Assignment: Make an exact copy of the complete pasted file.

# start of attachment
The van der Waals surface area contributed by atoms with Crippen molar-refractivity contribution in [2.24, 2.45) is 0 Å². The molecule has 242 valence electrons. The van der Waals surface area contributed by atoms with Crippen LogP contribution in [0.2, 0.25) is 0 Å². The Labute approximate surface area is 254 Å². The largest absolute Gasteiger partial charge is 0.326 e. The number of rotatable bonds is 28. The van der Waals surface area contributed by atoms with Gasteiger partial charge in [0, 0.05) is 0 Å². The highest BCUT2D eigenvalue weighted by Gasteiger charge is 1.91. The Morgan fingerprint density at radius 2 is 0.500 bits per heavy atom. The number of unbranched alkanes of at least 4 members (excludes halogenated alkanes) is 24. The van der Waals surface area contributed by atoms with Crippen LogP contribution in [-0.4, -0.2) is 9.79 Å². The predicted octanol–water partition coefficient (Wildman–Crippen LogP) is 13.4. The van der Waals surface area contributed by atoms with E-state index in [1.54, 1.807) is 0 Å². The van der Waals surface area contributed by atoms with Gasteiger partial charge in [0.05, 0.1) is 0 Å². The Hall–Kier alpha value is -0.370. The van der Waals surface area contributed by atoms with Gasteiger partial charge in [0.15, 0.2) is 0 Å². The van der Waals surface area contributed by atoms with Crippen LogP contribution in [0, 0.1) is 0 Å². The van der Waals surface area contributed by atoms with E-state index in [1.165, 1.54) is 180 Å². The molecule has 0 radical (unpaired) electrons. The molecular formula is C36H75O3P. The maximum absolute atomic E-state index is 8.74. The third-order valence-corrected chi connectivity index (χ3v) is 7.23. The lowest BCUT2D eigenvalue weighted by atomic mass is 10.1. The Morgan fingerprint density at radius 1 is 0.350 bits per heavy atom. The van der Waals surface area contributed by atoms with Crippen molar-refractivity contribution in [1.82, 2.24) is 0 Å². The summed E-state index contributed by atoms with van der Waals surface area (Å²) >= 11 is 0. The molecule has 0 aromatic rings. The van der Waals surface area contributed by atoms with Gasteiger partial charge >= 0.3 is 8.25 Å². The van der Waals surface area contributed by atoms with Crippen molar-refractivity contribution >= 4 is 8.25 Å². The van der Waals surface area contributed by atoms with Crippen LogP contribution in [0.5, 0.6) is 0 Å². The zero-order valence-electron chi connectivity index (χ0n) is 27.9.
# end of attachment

The van der Waals surface area contributed by atoms with Crippen molar-refractivity contribution in [2.24, 2.45) is 0 Å². The molecule has 242 valence electrons. The van der Waals surface area contributed by atoms with Crippen LogP contribution in [0.2, 0.25) is 0 Å². The Labute approximate surface area is 254 Å². The largest absolute Gasteiger partial charge is 0.326 e. The number of rotatable bonds is 28. The van der Waals surface area contributed by atoms with Gasteiger partial charge in [0, 0.05) is 0 Å². The highest BCUT2D eigenvalue weighted by Gasteiger charge is 1.91. The Morgan fingerprint density at radius 2 is 0.500 bits per heavy atom. The number of unbranched alkanes of at least 4 members (excludes halogenated alkanes) is 24. The van der Waals surface area contributed by atoms with Crippen LogP contribution in [-0.4, -0.2) is 9.79 Å². The predicted octanol–water partition coefficient (Wildman–Crippen LogP) is 13.4. The van der Waals surface area contributed by atoms with E-state index in [1.54, 1.807) is 0 Å². The van der Waals surface area contributed by atoms with Gasteiger partial charge in [0.05, 0.1) is 0 Å². The Hall–Kier alpha value is -0.370. The van der Waals surface area contributed by atoms with Gasteiger partial charge in [0.15, 0.2) is 0 Å². The van der Waals surface area contributed by atoms with Crippen LogP contribution in [0, 0.1) is 0 Å². The van der Waals surface area contributed by atoms with E-state index in [1.165, 1.54) is 180 Å². The molecule has 0 radical (unpaired) electrons. The molecular formula is C36H75O3P. The maximum absolute atomic E-state index is 8.74. The third-order valence-corrected chi connectivity index (χ3v) is 7.23. The lowest BCUT2D eigenvalue weighted by atomic mass is 10.1. The Morgan fingerprint density at radius 1 is 0.350 bits per heavy atom. The van der Waals surface area contributed by atoms with Crippen molar-refractivity contribution in [1.82, 2.24) is 0 Å². The summed E-state index contributed by atoms with van der Waals surface area (Å²) >= 11 is 0. The molecule has 0 aromatic rings. The van der Waals surface area contributed by atoms with Gasteiger partial charge >= 0.3 is 8.25 Å². The van der Waals surface area contributed by atoms with Crippen molar-refractivity contribution >= 4 is 8.25 Å². The van der Waals surface area contributed by atoms with Crippen LogP contribution in [0.5, 0.6) is 0 Å². The zero-order valence-electron chi connectivity index (χ0n) is 27.9.